Treasury Secretary Steve Mnuchin stays out of the limelight — unless he’s defending his boss.
Many are surprised Mnuchin, a moderate with no prior experience in politics, would last this long in the White House, as noted in a Bloomberg profile. His strategy for remaining a player in the ever-changing administration was to stay silent, keeping any hint of disagreement with President Trump out of the press, and put out fires following a controversial moment or tweet.
Before winning, Trump openly said that Mnuchin, then his friend and finance chairman, would be his Treasury secretary, Bloomberg reported. Mnuchin intently prepared for the job interview — one person familiar with the vetting process says he sat in on at least one of the president-elect’s interviews with another candidate for the position.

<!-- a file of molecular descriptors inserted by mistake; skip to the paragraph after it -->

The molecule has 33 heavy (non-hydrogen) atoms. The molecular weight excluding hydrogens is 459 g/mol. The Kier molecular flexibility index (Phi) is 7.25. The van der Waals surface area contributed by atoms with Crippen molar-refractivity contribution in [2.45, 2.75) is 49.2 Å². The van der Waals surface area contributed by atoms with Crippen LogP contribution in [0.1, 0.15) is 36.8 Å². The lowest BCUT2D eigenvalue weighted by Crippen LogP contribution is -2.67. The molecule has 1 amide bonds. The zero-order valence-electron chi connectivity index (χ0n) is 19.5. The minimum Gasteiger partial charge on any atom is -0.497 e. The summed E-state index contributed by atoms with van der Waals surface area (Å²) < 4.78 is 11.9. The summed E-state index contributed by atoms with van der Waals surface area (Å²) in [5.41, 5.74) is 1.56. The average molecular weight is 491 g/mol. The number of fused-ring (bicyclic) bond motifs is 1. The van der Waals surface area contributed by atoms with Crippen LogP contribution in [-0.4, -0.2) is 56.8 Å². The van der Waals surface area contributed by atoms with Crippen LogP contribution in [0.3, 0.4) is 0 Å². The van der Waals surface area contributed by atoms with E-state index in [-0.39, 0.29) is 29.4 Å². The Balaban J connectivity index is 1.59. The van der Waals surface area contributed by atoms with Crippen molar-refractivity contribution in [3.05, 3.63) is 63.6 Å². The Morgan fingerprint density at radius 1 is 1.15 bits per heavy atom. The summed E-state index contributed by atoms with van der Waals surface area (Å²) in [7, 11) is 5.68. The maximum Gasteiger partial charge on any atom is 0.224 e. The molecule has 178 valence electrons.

After he was confirmed, Mnuchin said every living former Treasury secretary gathered for a dinner in his honor. “You realize the seriousness of this job and the tradition that this goes all the way back to Alexander Hamilton,” he said.
Lloyd Blankfein, Goldman’s current CEO, told Bloomberg that he was confused to why people still “undervalue” his former colleague, for he is “a star.”
Some call Mnuchin a “Wall Street Democrat,” as he balances his ideology. He has gone against the administration at times, trying to dissuade Trump from launching a full-blown trade war with China and enforcing sanctions against Russia. He also has often found himself having to explain that Trump really didn’t mean what he just said or tweeted, like when he did damage control in Buenos Aires — when Mnuchin arrived for the Group of 20 finance ministers meeting, the president was on a Twitter tirade, lashing out at Europe and China about their currencies.
This story "Here’s How Mnuchin’s Managed To Survive In Trumpworld" was written by Alyssa Fisher.